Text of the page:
20 November 2010

European style city cycling, attempt 1

I had an event to go to yesterday - something at Salford University.  Options were to fight the traffic and probable shortage of parking spaces, take the tram to Victoria then walk a mile, or do what would take me door to door most easily: to cycle.

I settled for the latter.  I thought I'd try to be more European - do away with the lycra and wear civy clothes, so as to arrive ready for the event.

The experiment was a qualified success.  I settled for a hybrid combination of casual cords, cycling shoes and tops, with a fleece to put on top on arrival so as not to get cold.  Mostly it worked fine, and I achieved the overall goal.  I found however that to cycle so slowly that I would not break a sweat was just not practical, so I picked up the pace and sweat I did, profusely.  Despite refreshing myself on arrival in the university gents, once in the meeting room I realised the idea of wearing a fleece was not good, at least at first, since I was still overheated and needed to cool down.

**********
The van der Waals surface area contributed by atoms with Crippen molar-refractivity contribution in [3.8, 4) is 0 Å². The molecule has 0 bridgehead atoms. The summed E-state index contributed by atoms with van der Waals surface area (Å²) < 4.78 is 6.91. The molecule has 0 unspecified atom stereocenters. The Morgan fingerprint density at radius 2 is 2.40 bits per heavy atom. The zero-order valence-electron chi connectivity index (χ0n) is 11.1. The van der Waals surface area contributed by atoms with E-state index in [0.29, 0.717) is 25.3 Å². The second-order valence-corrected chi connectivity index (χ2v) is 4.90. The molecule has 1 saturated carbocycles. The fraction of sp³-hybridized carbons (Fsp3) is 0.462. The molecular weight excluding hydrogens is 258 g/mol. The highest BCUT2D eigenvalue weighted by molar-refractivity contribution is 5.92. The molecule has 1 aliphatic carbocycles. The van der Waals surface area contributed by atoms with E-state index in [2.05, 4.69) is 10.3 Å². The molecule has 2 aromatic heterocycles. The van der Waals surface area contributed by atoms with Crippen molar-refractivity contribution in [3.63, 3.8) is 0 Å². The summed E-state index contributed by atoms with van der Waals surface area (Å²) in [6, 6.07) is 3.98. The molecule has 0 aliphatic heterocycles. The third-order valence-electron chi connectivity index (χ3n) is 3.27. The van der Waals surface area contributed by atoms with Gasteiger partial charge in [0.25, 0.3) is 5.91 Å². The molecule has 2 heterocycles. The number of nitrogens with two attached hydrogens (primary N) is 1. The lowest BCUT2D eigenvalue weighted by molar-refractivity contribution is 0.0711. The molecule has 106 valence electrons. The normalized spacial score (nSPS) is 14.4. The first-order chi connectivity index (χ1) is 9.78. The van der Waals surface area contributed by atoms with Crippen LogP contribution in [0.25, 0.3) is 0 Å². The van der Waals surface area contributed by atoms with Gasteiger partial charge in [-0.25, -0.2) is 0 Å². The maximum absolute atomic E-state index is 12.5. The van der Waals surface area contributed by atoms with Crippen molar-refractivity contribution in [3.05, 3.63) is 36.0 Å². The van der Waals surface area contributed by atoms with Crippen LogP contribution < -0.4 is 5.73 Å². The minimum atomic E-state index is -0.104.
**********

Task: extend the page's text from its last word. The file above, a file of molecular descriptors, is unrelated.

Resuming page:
After the meeting and some lunch kindly provided by the friend through whom I heard of the event, I cycled to Prestwich on another errand.  My friend suggested I followed NCN Route 6 instead of going on the road.  I did try, but gave up after a couple of miles.  It wasn't that it was so lonely as such, but the errand was important, time was tight and, should I had had, say, a flat tyre, I would have needed a plan B, eg. access to public transport (leaving the bike behind).  On the isolated bike trail I would have had no such alternative.  And although in theory the path follows the river so getting lost should be impossible, in practice it crosses the rivers and briefly detours in and out of estates, and there I found the limited signposting the route required to be incomplete or confusing.

Will I try again?  Sure, yes.  But you will not see me cycling to a job interview wearing a suit.

20 October 2010

Winter's back

Today, at least, felt like winter - though the official start of that season is not until the 20-something of December.    Out on my bike it felt really cold - the summer mitts gave way to fleece gloves, the layers got added and I wore a buff round my neck.

In a last attempt to resist the change of seasons I stuck to shorts this time - it was manageable, although my legs were rash-red by the time I got home.  And despite the woollen socks my toes were pretty numb by then.